PLoS ONE 01/2013; 8(10):e77178.
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    ABSTRACT: OBJECTIVES: To examine whether exposure to workplace stressors predicts changes in physical activity and the risk of insufficient physical activity. METHODS: Prospective data from the Finnish Public Sector Study. Repeated exposure to low job control, high job demands, low effort, low rewards and compositions of these (job strain and effort-reward imbalance) were assessed at Time 1 (2000-2002) and Time 2 (2004). Insufficient physical activity (<14 metabolic equivalent task hours per week) was measured at Time 1 and Time 3 (2008). The effect of change in workplace stressors on change in physical activity was examined using fixed-effects (within-subject) logistic regression models (N=6665). In addition, logistic regression analysis was applied to examine the associations between repeated exposure to workplace stressors and insufficient physical activity (N=13 976). In these analyses, coworker assessed workplace stressor scores were used in addition to individual level scores. RESULTS: The proportion of participants with insufficient physical activity was 24% at baseline and 26% at follow-up. 19% of the participants who were sufficiently active at baseline became insufficiently active at follow-up. In the fixed-effect analysis, an increase in workplace stress was weakly related to an increase in physical inactivity within an individual. In between-subjects analysis, employees with repeated exposure to low job control and low rewards were more likely to be insufficiently active at follow-up than those with no reports of these stressors; fully adjusted ORs ranged from 1.11 (95% CI 1.00 to 1.24) to 1.21 (95% CI 1.05 to 1.39). CONCLUSIONS: Workplace stress is associated with a slightly increased risk of physical inactivity.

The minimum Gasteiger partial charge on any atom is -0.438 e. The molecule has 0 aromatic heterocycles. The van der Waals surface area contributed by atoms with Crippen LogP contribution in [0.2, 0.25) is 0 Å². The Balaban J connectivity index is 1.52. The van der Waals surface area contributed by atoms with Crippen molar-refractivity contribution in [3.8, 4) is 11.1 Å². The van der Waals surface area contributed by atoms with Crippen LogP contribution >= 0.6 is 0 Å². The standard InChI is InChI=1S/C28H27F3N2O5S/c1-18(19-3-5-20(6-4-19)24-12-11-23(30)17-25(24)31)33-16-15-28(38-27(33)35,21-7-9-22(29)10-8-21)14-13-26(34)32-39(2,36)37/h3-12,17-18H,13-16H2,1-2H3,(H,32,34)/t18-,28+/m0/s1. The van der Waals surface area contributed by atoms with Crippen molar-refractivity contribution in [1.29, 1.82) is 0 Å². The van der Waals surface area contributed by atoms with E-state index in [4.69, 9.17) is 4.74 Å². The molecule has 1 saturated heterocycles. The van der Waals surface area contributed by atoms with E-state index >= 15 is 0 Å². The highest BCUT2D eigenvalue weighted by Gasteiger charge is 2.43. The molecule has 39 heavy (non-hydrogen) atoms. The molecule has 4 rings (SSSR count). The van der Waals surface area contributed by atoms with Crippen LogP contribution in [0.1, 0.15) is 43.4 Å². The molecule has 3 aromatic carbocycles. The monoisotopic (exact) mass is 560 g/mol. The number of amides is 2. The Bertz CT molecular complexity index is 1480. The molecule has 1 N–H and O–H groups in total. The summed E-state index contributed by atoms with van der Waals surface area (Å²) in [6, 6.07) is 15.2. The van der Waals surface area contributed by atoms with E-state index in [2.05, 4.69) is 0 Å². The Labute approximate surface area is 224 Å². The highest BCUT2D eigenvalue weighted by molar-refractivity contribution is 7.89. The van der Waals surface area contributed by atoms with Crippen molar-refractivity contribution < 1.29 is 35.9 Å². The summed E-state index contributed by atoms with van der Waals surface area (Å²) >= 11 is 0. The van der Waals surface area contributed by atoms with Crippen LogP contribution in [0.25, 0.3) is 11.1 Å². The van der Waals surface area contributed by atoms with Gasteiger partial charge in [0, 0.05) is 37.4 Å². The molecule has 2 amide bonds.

Occupational and environmental medicine 09/2012;
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    ABSTRACT: We report a longitudinal study investigating developmental changes in the structure of attention engagement during early infancy. Forty-three infants were observed monthly from 2 to 4 months. Attention engagement was assessed from play interactions with parents, using a coding system developed by Bakeman and Adamson (1984). The results indicated a developmental transition in attention engagement at 3 months: after this age infants engaged for longer periods and in a wider variety of states. Most infants displayed person engagement at 2 months, passive joint engagement at 3 months, and object engagement at 4 months. To address whether emerging abilities of attention engagement allow infants to follow the attention of social partners, we compared attention engagement to performance on an experimental measure of attention control (reported by Perra & Gattis, 2010). Analyses revealed a positive relation between passive joint engagement and checking back, suggesting that changes in passive joint engagement reflect the development in attention control.